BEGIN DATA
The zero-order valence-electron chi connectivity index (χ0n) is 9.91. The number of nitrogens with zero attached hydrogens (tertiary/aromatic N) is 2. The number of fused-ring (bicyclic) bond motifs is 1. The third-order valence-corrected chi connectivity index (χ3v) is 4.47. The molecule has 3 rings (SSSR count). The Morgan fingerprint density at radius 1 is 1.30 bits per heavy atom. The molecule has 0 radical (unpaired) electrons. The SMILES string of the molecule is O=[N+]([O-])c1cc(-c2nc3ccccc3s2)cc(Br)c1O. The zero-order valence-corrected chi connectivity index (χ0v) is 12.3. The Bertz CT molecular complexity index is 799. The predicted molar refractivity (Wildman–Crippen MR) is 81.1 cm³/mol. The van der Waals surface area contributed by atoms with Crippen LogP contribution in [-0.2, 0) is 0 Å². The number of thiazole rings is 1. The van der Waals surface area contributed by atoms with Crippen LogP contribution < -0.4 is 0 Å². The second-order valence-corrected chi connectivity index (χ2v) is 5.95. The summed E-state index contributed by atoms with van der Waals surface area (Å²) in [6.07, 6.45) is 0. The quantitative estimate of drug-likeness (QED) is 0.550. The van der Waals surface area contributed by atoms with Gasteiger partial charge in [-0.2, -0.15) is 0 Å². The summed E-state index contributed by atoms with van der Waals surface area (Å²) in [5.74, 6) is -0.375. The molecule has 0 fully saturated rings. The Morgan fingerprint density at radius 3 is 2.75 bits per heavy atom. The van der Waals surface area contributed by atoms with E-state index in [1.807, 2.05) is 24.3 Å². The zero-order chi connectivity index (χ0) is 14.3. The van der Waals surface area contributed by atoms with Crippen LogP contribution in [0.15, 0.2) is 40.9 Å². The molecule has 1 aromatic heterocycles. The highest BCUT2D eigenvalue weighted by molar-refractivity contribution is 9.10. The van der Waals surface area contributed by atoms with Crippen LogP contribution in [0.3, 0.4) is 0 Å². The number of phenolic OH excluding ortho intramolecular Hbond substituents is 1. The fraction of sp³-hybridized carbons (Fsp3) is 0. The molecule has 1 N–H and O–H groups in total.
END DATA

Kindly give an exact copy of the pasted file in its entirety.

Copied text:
The zero-order valence-electron chi connectivity index (χ0n) is 9.91. The number of nitrogens with zero attached hydrogens (tertiary/aromatic N) is 2. The number of fused-ring (bicyclic) bond motifs is 1. The third-order valence-corrected chi connectivity index (χ3v) is 4.47. The molecule has 3 rings (SSSR count). The Morgan fingerprint density at radius 1 is 1.30 bits per heavy atom. The molecule has 0 radical (unpaired) electrons. The SMILES string of the molecule is O=[N+]([O-])c1cc(-c2nc3ccccc3s2)cc(Br)c1O. The zero-order valence-corrected chi connectivity index (χ0v) is 12.3. The Bertz CT molecular complexity index is 799. The predicted molar refractivity (Wildman–Crippen MR) is 81.1 cm³/mol. The van der Waals surface area contributed by atoms with Crippen LogP contribution in [-0.2, 0) is 0 Å². The number of thiazole rings is 1. The van der Waals surface area contributed by atoms with Crippen LogP contribution < -0.4 is 0 Å². The second-order valence-corrected chi connectivity index (χ2v) is 5.95. The summed E-state index contributed by atoms with van der Waals surface area (Å²) in [6.07, 6.45) is 0. The quantitative estimate of drug-likeness (QED) is 0.550. The van der Waals surface area contributed by atoms with Gasteiger partial charge in [-0.2, -0.15) is 0 Å². The summed E-state index contributed by atoms with van der Waals surface area (Å²) in [5.74, 6) is -0.375. The molecule has 0 fully saturated rings. The Morgan fingerprint density at radius 3 is 2.75 bits per heavy atom. The van der Waals surface area contributed by atoms with E-state index in [1.807, 2.05) is 24.3 Å². The zero-order chi connectivity index (χ0) is 14.3. The van der Waals surface area contributed by atoms with Crippen LogP contribution in [0.15, 0.2) is 40.9 Å². The molecule has 1 aromatic heterocycles. The highest BCUT2D eigenvalue weighted by molar-refractivity contribution is 9.10. The van der Waals surface area contributed by atoms with Crippen LogP contribution in [0.3, 0.4) is 0 Å². The number of phenolic OH excluding ortho intramolecular Hbond substituents is 1. The fraction of sp³-hybridized carbons (Fsp3) is 0. The molecule has 1 N–H and O–H groups in total.